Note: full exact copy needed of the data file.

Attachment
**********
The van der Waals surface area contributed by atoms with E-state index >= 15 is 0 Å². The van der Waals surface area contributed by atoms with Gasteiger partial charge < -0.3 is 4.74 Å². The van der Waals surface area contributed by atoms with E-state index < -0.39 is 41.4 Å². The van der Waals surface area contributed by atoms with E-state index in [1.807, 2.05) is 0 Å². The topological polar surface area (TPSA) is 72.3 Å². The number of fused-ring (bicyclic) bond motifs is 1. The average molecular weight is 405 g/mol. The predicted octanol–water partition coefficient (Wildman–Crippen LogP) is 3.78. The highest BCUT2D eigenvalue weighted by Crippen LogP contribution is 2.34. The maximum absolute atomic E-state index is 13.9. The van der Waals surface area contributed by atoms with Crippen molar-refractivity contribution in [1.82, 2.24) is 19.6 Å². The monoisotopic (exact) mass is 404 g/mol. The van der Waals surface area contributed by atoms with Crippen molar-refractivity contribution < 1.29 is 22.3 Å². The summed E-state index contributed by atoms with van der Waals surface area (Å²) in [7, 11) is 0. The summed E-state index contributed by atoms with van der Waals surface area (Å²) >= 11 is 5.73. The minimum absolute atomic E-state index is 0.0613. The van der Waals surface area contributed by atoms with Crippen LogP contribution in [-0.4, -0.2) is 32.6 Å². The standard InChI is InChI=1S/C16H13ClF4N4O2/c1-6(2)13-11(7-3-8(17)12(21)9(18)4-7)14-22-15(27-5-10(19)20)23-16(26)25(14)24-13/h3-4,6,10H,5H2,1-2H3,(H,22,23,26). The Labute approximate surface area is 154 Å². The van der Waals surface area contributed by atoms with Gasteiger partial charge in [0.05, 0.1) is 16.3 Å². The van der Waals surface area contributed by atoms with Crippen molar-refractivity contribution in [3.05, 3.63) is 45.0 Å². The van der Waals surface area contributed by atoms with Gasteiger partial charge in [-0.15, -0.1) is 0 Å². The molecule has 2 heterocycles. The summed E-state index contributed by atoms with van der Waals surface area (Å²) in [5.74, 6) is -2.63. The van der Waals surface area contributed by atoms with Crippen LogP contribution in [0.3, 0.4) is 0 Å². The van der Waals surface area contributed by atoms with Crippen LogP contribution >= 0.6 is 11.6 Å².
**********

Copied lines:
The van der Waals surface area contributed by atoms with E-state index >= 15 is 0 Å². The van der Waals surface area contributed by atoms with Gasteiger partial charge < -0.3 is 4.74 Å². The van der Waals surface area contributed by atoms with E-state index < -0.39 is 41.4 Å². The van der Waals surface area contributed by atoms with E-state index in [1.807, 2.05) is 0 Å². The topological polar surface area (TPSA) is 72.3 Å². The number of fused-ring (bicyclic) bond motifs is 1. The average molecular weight is 405 g/mol. The predicted octanol–water partition coefficient (Wildman–Crippen LogP) is 3.78. The highest BCUT2D eigenvalue weighted by Crippen LogP contribution is 2.34. The maximum absolute atomic E-state index is 13.9. The van der Waals surface area contributed by atoms with Crippen molar-refractivity contribution in [1.82, 2.24) is 19.6 Å². The monoisotopic (exact) mass is 404 g/mol. The van der Waals surface area contributed by atoms with Crippen molar-refractivity contribution < 1.29 is 22.3 Å². The summed E-state index contributed by atoms with van der Waals surface area (Å²) in [7, 11) is 0. The summed E-state index contributed by atoms with van der Waals surface area (Å²) >= 11 is 5.73. The minimum absolute atomic E-state index is 0.0613. The van der Waals surface area contributed by atoms with Crippen LogP contribution in [-0.4, -0.2) is 32.6 Å². The standard InChI is InChI=1S/C16H13ClF4N4O2/c1-6(2)13-11(7-3-8(17)12(21)9(18)4-7)14-22-15(27-5-10(19)20)23-16(26)25(14)24-13/h3-4,6,10H,5H2,1-2H3,(H,22,23,26). The Labute approximate surface area is 154 Å². The van der Waals surface area contributed by atoms with Gasteiger partial charge in [0.05, 0.1) is 16.3 Å². The van der Waals surface area contributed by atoms with Crippen molar-refractivity contribution in [3.05, 3.63) is 45.0 Å². The van der Waals surface area contributed by atoms with Gasteiger partial charge in [-0.15, -0.1) is 0 Å². The molecule has 2 heterocycles. The summed E-state index contributed by atoms with van der Waals surface area (Å²) in [5.74, 6) is -2.63. The van der Waals surface area contributed by atoms with Crippen LogP contribution in [0.3, 0.4) is 0 Å². The van der Waals surface area contributed by atoms with Crippen LogP contribution >= 0.6 is 11.6 Å².